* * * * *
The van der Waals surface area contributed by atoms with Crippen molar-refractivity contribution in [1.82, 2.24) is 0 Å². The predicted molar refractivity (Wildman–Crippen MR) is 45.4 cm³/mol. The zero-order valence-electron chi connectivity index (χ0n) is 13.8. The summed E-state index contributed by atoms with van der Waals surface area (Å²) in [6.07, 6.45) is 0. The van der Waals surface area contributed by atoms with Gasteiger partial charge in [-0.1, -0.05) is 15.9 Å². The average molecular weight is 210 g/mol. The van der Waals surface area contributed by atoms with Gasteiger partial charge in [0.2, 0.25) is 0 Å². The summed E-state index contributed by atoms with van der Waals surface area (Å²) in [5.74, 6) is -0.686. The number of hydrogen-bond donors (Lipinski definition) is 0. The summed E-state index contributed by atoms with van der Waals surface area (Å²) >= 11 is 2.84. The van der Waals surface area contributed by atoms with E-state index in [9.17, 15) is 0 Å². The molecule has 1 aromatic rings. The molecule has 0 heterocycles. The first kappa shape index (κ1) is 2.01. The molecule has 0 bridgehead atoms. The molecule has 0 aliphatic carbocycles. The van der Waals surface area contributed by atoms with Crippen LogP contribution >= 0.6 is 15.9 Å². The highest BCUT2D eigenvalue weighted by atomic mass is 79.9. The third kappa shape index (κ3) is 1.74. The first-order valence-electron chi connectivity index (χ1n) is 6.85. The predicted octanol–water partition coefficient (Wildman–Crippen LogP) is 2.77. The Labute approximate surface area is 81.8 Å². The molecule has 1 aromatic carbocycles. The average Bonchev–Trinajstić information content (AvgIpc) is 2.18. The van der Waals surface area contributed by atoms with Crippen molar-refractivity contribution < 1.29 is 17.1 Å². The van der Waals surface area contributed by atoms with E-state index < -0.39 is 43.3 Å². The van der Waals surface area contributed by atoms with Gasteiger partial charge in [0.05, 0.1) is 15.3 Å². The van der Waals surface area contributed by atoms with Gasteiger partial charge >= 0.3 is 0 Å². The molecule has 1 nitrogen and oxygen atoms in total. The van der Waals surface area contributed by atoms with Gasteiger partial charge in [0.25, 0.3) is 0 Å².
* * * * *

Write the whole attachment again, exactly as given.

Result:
The van der Waals surface area contributed by atoms with Crippen molar-refractivity contribution in [1.82, 2.24) is 0 Å². The predicted molar refractivity (Wildman–Crippen MR) is 45.4 cm³/mol. The zero-order valence-electron chi connectivity index (χ0n) is 13.8. The summed E-state index contributed by atoms with van der Waals surface area (Å²) in [6.07, 6.45) is 0. The van der Waals surface area contributed by atoms with Gasteiger partial charge in [-0.1, -0.05) is 15.9 Å². The average molecular weight is 210 g/mol. The van der Waals surface area contributed by atoms with Gasteiger partial charge in [0.2, 0.25) is 0 Å². The summed E-state index contributed by atoms with van der Waals surface area (Å²) in [5.74, 6) is -0.686. The number of hydrogen-bond donors (Lipinski definition) is 0. The summed E-state index contributed by atoms with van der Waals surface area (Å²) >= 11 is 2.84. The van der Waals surface area contributed by atoms with E-state index in [9.17, 15) is 0 Å². The molecule has 1 aromatic rings. The molecule has 0 heterocycles. The first kappa shape index (κ1) is 2.01. The molecule has 0 bridgehead atoms. The molecule has 0 aliphatic carbocycles. The van der Waals surface area contributed by atoms with Crippen LogP contribution >= 0.6 is 15.9 Å². The highest BCUT2D eigenvalue weighted by atomic mass is 79.9. The third kappa shape index (κ3) is 1.74. The first-order valence-electron chi connectivity index (χ1n) is 6.85. The predicted octanol–water partition coefficient (Wildman–Crippen LogP) is 2.77. The Labute approximate surface area is 81.8 Å². The molecule has 1 aromatic carbocycles. The average Bonchev–Trinajstić information content (AvgIpc) is 2.18. The van der Waals surface area contributed by atoms with Crippen molar-refractivity contribution < 1.29 is 17.1 Å². The van der Waals surface area contributed by atoms with E-state index < -0.39 is 43.3 Å². The van der Waals surface area contributed by atoms with Gasteiger partial charge in [0.05, 0.1) is 15.3 Å². The van der Waals surface area contributed by atoms with Gasteiger partial charge >= 0.3 is 0 Å². The molecule has 1 nitrogen and oxygen atoms in total. The van der Waals surface area contributed by atoms with Gasteiger partial charge in [0.25, 0.3) is 0 Å².